Drugs front photo page by Kenneth Song_for 11.06.2014-5918During my tenure as a Gaucho from ‘67-’71 (yes I graduated in 4 years), I attended the spectacle that is Halloween in Isla Vista twice. It is rivaled only by Mardi Gras in New Orleans. I have never been to New Orleans, but my internet resources tell me that it’s true.

Besides colorful, creative costumes and socializing, alcohol and drugs can be a part of the Halloween experience in Isla Vista.

Alcohol is a “depressant,”  aka “downer,” aka “nadirifier” (I made that last one up). As a “depressant,” alcohol slows down nerve activity. Reaction times become slower, making people dangerous drivers. Activity in the area of the brain that has to do with inhibition is lessened to bring about alcohol-induced bravado. The nerves for balance and coordination become weaker bringing about swaying, stumbling, and stammering.

Another effect of alcohol is that it makes people sleepy. Some feel this is a protective mechanism such that if someone is consuming dangerous amounts of alcohol, the body shuts down, causing a loss of consciousness.

However, alcohol is not the only chemical used in Halloween in Isla Vista. Some students choose to use street drugs as well. Some of these drugs, like alcohol, can be “depressants.” Examples include marijuana, heroin and hashish. Some drugs are “stimulants,” or “uppers,” aka “Bring on the chore sheet!” (I made that last one up, also). Examples include cocaine, amphetamines and crack.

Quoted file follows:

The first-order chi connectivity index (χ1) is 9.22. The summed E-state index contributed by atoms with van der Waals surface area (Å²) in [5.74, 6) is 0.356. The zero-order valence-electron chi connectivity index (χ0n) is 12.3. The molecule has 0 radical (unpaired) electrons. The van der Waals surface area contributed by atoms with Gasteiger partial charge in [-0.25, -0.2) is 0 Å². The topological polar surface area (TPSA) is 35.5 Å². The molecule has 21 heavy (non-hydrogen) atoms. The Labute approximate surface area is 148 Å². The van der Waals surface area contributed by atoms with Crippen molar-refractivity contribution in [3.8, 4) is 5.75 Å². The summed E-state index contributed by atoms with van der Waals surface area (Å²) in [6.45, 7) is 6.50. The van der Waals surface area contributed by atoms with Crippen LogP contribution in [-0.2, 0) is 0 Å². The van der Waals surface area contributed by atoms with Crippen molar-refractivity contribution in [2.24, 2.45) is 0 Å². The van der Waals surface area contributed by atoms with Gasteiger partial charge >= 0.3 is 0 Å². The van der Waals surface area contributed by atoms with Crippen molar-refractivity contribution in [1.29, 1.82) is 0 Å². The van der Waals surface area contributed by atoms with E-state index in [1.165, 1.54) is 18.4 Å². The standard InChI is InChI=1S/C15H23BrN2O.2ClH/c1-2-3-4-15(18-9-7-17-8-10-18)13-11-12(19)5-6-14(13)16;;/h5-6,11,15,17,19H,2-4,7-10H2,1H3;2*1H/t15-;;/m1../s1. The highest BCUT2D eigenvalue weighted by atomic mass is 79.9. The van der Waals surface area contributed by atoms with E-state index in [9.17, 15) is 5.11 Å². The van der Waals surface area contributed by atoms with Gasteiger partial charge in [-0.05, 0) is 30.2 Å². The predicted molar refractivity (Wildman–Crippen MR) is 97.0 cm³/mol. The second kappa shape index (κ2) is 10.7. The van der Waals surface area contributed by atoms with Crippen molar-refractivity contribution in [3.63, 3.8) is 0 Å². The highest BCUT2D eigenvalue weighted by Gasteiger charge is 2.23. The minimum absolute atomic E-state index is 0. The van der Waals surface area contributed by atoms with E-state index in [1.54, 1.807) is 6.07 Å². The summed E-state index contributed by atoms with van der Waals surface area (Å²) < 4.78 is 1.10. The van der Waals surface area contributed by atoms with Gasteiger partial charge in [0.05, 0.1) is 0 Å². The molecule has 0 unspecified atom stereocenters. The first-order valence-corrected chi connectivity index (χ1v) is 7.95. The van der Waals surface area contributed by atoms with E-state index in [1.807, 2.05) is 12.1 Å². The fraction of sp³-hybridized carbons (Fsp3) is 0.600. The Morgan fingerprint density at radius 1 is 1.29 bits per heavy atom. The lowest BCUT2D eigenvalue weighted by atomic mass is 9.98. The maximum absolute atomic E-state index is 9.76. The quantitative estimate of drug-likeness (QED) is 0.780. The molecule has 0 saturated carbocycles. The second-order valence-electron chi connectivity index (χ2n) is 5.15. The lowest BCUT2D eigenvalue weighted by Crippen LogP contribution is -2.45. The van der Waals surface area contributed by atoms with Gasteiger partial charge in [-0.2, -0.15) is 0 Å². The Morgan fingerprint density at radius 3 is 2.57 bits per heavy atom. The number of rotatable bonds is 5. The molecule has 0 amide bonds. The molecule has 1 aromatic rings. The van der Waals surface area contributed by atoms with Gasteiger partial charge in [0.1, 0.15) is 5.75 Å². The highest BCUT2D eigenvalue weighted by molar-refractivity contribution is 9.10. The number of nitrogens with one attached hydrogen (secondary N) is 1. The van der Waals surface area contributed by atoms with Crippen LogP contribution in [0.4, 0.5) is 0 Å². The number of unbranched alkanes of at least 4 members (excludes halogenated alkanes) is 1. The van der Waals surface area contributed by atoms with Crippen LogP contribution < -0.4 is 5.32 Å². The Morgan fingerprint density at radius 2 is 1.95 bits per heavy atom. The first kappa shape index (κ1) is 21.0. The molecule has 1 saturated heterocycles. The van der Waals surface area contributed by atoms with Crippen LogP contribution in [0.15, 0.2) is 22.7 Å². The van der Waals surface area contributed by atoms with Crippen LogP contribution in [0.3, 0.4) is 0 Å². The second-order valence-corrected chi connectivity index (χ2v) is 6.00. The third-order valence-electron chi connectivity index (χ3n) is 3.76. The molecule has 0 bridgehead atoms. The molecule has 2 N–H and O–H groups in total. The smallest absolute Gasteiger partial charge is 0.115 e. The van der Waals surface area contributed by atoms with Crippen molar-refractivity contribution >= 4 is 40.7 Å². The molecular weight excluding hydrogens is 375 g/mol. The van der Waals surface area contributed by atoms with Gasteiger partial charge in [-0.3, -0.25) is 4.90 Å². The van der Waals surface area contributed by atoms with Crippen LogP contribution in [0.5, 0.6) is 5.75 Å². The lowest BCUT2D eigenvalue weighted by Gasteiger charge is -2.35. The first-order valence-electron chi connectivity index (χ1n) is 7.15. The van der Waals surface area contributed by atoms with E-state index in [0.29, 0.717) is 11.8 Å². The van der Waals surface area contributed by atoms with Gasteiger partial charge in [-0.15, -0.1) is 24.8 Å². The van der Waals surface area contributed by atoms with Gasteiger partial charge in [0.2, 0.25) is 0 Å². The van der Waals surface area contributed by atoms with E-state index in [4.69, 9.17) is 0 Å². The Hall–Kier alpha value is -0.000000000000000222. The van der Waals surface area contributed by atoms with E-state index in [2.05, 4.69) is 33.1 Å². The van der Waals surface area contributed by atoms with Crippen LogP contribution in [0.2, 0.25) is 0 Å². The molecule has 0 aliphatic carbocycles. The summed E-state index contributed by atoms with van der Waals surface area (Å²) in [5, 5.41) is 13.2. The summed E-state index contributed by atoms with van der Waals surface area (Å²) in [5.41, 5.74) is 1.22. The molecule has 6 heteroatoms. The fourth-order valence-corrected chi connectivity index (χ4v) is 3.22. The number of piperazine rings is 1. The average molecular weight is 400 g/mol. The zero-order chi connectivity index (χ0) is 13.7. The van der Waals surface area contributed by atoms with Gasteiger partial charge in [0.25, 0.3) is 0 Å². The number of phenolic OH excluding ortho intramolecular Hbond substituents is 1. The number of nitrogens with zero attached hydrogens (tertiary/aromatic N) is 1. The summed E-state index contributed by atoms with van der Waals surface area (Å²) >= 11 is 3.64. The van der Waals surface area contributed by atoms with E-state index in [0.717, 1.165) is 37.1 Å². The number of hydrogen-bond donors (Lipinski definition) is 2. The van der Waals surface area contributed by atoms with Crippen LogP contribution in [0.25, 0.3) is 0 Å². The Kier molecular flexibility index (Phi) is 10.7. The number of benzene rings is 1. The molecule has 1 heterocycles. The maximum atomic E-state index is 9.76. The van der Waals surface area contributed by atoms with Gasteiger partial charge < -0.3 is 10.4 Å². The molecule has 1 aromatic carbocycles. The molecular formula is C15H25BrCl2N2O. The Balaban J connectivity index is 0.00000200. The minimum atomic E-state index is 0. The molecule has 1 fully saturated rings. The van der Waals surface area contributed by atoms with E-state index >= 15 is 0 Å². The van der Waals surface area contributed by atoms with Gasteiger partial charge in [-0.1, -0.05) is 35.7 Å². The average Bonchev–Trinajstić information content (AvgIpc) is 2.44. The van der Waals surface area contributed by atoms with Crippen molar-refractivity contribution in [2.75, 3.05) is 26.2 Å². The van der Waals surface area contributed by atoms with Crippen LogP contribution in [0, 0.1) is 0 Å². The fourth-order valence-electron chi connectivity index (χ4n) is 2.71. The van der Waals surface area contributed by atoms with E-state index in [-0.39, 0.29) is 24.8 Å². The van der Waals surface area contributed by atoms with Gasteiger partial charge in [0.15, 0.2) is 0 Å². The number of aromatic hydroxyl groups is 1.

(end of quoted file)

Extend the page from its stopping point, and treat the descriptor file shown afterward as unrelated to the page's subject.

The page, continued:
While alcohol or drugs, each by themselves, can be lethal, combining drugs and alcohol in the same outing increases that risk exponentially. If a “depressant” or “downer” is consumed with alcohol, the combination can cause a very severe shut down of the body, resulting in profound loss of consciousness to the point that the basic bodily functions of breathing, pulse and blood pressure can no longer be carried out.     

Four Loko, the alcohol and caffeine combination drink, has sadly demonstrated its deadliness already. Stimulants only block the sleepy effects of alcohol. But all the other alcohol related effects continue unabated. This disables the body’s self-protective mechanism of passing out when alcohol consumption approaches levels that are harmful to basic bodily functioning. With the safety mechanism of passing out disabled, the student continues drinking unaware that his/her body can no longer tolerate any increase in alcohol level. This can lead to a shutdown of the respiratory center of the brain bringing about a student’s untimely demise.

So on that sobering note, here’s wishing all Gauchos a happy, fun and safe Halloween. Whether you find yourself in Isla Vista or in one of the many other events going on around campus, be extremely cautious of mixing alcohol and any drug.
We want you around for next Halloween.

Ali Javanbakht, MD is a Board Certified Family Physician and Medical Director of UCSB Student Health: studenthealth.sa.ucsb.edu.
This article is part of the Daily Nexus regular column “THE DOC IS IN” coordinated by UCSB Alcohol and Drug Program staff.  Articles feature information and advice from UCSB Student Health clinicians and other health professionals on and around campus.